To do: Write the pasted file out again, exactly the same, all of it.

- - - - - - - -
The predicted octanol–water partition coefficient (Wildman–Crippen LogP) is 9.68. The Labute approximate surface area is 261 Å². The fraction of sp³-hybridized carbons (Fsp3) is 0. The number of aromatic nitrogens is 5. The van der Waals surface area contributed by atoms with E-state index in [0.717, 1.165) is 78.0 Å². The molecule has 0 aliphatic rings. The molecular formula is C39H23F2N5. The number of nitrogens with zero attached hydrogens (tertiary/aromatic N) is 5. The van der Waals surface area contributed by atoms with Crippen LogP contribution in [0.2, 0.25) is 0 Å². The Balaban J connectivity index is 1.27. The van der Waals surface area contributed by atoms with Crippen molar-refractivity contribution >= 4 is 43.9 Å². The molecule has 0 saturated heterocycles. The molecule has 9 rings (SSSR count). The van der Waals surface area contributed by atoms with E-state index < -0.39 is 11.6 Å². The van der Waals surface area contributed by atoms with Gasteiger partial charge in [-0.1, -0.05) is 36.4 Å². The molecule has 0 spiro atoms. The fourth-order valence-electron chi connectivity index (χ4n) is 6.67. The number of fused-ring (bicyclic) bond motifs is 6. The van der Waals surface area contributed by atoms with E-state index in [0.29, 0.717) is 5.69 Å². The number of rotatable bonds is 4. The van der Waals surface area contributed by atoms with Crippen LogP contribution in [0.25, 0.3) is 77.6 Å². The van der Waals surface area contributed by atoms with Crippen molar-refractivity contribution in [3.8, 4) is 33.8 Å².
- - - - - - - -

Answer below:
The predicted octanol–water partition coefficient (Wildman–Crippen LogP) is 9.68. The Labute approximate surface area is 261 Å². The fraction of sp³-hybridized carbons (Fsp3) is 0. The number of aromatic nitrogens is 5. The van der Waals surface area contributed by atoms with E-state index in [0.717, 1.165) is 78.0 Å². The molecule has 0 aliphatic rings. The molecular formula is C39H23F2N5. The number of nitrogens with zero attached hydrogens (tertiary/aromatic N) is 5. The van der Waals surface area contributed by atoms with Crippen LogP contribution in [0.2, 0.25) is 0 Å². The Balaban J connectivity index is 1.27. The van der Waals surface area contributed by atoms with Crippen molar-refractivity contribution >= 4 is 43.9 Å². The molecule has 0 saturated heterocycles. The molecule has 9 rings (SSSR count). The van der Waals surface area contributed by atoms with E-state index < -0.39 is 11.6 Å². The van der Waals surface area contributed by atoms with Gasteiger partial charge in [-0.1, -0.05) is 36.4 Å². The molecule has 0 spiro atoms. The fourth-order valence-electron chi connectivity index (χ4n) is 6.67. The number of fused-ring (bicyclic) bond motifs is 6. The van der Waals surface area contributed by atoms with E-state index in [0.29, 0.717) is 5.69 Å². The number of rotatable bonds is 4. The van der Waals surface area contributed by atoms with Crippen LogP contribution in [0.25, 0.3) is 77.6 Å². The van der Waals surface area contributed by atoms with Crippen molar-refractivity contribution in [3.8, 4) is 33.8 Å².